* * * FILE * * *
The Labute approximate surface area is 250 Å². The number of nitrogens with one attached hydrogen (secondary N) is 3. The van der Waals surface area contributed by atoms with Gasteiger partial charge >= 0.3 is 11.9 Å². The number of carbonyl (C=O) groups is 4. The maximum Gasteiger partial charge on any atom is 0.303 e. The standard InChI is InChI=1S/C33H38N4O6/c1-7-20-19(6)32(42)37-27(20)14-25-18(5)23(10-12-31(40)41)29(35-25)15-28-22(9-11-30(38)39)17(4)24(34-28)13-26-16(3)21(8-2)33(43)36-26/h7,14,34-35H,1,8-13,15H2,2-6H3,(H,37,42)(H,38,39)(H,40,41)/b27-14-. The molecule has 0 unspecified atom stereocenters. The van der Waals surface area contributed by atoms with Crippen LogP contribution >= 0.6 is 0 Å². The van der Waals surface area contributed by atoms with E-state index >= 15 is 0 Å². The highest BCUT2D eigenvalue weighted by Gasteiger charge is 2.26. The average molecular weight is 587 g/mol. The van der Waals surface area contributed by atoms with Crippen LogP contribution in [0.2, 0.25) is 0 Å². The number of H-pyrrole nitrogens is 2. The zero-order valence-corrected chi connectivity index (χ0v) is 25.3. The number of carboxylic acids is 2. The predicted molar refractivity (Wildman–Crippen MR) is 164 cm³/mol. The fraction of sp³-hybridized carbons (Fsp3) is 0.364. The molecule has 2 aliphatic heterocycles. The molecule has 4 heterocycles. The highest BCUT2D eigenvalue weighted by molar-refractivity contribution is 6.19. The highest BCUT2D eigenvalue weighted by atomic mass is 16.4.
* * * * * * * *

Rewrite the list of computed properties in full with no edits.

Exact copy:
The Labute approximate surface area is 250 Å². The number of nitrogens with one attached hydrogen (secondary N) is 3. The van der Waals surface area contributed by atoms with Gasteiger partial charge >= 0.3 is 11.9 Å². The number of carbonyl (C=O) groups is 4. The maximum Gasteiger partial charge on any atom is 0.303 e. The standard InChI is InChI=1S/C33H38N4O6/c1-7-20-19(6)32(42)37-27(20)14-25-18(5)23(10-12-31(40)41)29(35-25)15-28-22(9-11-30(38)39)17(4)24(34-28)13-26-16(3)21(8-2)33(43)36-26/h7,14,34-35H,1,8-13,15H2,2-6H3,(H,37,42)(H,38,39)(H,40,41)/b27-14-. The molecule has 0 unspecified atom stereocenters. The van der Waals surface area contributed by atoms with Crippen LogP contribution >= 0.6 is 0 Å². The van der Waals surface area contributed by atoms with E-state index >= 15 is 0 Å². The highest BCUT2D eigenvalue weighted by Gasteiger charge is 2.26. The average molecular weight is 587 g/mol. The van der Waals surface area contributed by atoms with Crippen LogP contribution in [0.2, 0.25) is 0 Å². The number of H-pyrrole nitrogens is 2. The zero-order valence-corrected chi connectivity index (χ0v) is 25.3. The number of carboxylic acids is 2. The predicted molar refractivity (Wildman–Crippen MR) is 164 cm³/mol. The fraction of sp³-hybridized carbons (Fsp3) is 0.364. The molecule has 2 aliphatic heterocycles. The molecule has 4 heterocycles. The highest BCUT2D eigenvalue weighted by molar-refractivity contribution is 6.19. The highest BCUT2D eigenvalue weighted by atomic mass is 16.4.